‘No school for becoming queen’: Dutch princess in limelight

International

Heir to the Dutch throne Princess Amalia, left, takes an honorary seat at the Council of State, the highest government advisory body in The Hague, Netherlands, Wednesday, Dec. 8, 2021, as her father King Willem-Alexander, right, looks on, one day after celebrating her eighteenth birthday. (AP Photo/Peter Dejong, Pool)

THE HAGUE, Netherlands (AP) — The heir to the Dutch throne took part in a ceremonial meeting of the government’s chief advisory body Wednesday in a symbolic step into the royal limelight a day after she turned 18.

Princess Amalia, the eldest of Dutch King Willem-Alexander and Queen Maxima’s three daughters, was formally welcomed by her father to the Council of State advisory panel in a nationally televised ceremony.

“Since yesterday, as our constitution also solemnly formulates, I have a rightful seat in the Council of State. And that has everything to do with the office that awaits me. In the distant future, I hope,” Amalia said in a brief speech. “Although there is always the realization that it could be tomorrow.”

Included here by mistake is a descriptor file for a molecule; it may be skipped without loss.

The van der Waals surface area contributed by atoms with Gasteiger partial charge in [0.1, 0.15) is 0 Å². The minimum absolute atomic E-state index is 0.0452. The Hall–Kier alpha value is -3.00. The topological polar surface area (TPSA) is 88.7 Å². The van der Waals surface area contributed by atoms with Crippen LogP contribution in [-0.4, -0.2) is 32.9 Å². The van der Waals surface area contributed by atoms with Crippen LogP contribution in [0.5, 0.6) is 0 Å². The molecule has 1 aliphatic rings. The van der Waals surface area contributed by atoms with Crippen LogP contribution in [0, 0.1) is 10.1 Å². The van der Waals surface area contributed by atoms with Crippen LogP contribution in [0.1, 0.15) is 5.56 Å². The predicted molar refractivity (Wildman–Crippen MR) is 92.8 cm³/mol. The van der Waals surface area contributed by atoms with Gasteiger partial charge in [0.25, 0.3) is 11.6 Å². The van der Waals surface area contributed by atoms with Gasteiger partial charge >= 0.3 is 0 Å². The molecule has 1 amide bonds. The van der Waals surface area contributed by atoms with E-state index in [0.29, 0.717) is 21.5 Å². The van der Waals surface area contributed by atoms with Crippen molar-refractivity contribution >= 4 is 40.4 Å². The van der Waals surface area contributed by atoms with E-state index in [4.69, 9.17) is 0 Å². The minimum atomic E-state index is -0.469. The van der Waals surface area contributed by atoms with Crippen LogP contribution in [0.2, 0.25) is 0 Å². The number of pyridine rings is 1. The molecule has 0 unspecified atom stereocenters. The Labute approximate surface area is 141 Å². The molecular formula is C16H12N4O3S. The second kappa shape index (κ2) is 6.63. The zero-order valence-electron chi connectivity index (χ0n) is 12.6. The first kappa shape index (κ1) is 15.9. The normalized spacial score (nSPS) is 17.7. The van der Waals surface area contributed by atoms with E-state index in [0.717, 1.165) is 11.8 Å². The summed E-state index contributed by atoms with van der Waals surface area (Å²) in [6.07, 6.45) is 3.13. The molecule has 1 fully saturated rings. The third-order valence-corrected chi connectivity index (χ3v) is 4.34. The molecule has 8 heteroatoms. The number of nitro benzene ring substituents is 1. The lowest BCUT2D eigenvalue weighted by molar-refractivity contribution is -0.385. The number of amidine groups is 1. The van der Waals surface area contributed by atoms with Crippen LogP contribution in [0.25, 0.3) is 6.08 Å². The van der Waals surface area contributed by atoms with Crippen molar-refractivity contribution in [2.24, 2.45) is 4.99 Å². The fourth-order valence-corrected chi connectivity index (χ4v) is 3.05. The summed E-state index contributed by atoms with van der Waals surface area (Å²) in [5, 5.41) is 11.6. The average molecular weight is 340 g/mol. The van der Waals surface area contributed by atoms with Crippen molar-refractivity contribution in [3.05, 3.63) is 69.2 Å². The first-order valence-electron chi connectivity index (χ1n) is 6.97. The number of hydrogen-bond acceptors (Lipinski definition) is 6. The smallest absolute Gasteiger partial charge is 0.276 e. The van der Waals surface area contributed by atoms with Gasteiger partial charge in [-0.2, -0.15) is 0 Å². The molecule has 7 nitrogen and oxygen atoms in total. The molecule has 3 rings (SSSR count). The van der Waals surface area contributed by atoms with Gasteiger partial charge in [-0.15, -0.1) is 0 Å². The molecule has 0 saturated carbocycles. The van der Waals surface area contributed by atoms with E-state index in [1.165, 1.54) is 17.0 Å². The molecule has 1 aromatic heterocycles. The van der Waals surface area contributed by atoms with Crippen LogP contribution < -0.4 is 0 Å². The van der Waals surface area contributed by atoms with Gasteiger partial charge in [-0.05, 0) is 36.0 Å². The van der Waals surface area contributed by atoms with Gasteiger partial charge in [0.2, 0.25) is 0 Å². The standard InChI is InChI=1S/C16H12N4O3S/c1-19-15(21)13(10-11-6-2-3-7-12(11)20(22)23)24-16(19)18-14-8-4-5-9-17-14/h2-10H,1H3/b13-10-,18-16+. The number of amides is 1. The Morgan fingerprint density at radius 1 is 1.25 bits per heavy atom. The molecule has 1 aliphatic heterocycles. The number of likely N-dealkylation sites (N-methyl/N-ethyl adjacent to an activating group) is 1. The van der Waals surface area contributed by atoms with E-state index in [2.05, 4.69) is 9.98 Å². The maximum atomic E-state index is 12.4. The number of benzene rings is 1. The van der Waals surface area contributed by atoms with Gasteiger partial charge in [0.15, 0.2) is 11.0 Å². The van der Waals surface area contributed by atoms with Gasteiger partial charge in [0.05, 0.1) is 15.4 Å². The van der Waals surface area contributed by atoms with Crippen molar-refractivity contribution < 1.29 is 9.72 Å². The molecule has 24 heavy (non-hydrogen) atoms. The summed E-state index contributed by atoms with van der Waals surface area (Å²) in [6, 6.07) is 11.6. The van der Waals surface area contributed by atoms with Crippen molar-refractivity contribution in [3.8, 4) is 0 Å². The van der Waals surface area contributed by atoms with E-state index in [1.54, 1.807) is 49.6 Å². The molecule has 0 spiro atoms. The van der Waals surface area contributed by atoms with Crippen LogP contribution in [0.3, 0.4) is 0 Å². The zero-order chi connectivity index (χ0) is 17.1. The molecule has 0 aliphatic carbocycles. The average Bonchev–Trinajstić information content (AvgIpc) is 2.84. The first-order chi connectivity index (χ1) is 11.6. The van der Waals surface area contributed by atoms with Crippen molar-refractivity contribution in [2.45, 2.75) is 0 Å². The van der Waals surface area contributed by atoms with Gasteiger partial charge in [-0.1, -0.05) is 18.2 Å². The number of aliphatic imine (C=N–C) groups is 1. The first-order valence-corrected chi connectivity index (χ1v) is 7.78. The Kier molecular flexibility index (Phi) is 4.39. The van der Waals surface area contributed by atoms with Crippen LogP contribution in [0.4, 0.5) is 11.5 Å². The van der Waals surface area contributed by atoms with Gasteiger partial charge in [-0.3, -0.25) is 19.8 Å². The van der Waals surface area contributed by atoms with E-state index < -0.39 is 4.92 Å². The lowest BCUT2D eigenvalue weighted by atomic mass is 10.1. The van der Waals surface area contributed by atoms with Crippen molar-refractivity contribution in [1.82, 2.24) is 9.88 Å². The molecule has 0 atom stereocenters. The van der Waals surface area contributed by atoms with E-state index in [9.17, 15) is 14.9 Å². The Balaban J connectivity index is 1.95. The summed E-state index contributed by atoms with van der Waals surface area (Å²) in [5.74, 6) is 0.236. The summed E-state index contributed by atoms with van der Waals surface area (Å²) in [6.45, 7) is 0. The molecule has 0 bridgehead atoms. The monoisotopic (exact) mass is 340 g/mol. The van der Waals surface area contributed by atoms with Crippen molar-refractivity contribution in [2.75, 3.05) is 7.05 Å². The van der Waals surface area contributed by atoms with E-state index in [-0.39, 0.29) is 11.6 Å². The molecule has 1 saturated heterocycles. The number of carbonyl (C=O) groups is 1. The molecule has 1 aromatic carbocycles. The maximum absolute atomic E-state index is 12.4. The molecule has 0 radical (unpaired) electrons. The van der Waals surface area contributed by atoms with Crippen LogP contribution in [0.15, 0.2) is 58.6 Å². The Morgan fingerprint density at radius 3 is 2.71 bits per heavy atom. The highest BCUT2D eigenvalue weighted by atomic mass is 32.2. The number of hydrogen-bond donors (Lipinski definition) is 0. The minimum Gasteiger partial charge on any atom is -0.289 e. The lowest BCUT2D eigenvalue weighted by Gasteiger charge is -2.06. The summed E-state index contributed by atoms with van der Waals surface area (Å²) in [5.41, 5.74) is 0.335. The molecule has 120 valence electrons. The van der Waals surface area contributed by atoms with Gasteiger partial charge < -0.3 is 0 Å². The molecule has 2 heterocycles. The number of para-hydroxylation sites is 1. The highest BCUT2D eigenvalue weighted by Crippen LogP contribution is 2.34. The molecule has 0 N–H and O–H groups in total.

Amalia is taking a gap year after graduating from high school and before starting university. She acknowledged she has a lot to learn as a queen-in-waiting.

“I realize how little I know about the tasks of government, the assessment of laws, the functioning of the administration and the role of the judge,” she said.

Now that she is 18, Amalia is entitled to an allowance worth 1.6 million euros ($1.8 million) per year, but she said earlier this year she does not want to accept it.

In a hand-written note to the Dutch prime minister, she said, “I find it uncomfortable as long as I can offer little in return and other students have it so much more difficult, especially in these uncertain corona times.”

At a brief meeting with reporters after Wednesday’s event, Amalia underscored again that she will take her time to grow toward the role of queen of this nation of more 17.5 million and the rest of the Kingdom of the Netherlands.

“There is no school for becoming queen as there is for lawyer, teacher, baker,” she said. “So I think we need to look at what they did in the past but also keep a close eye on what is happening now and move with the times.”

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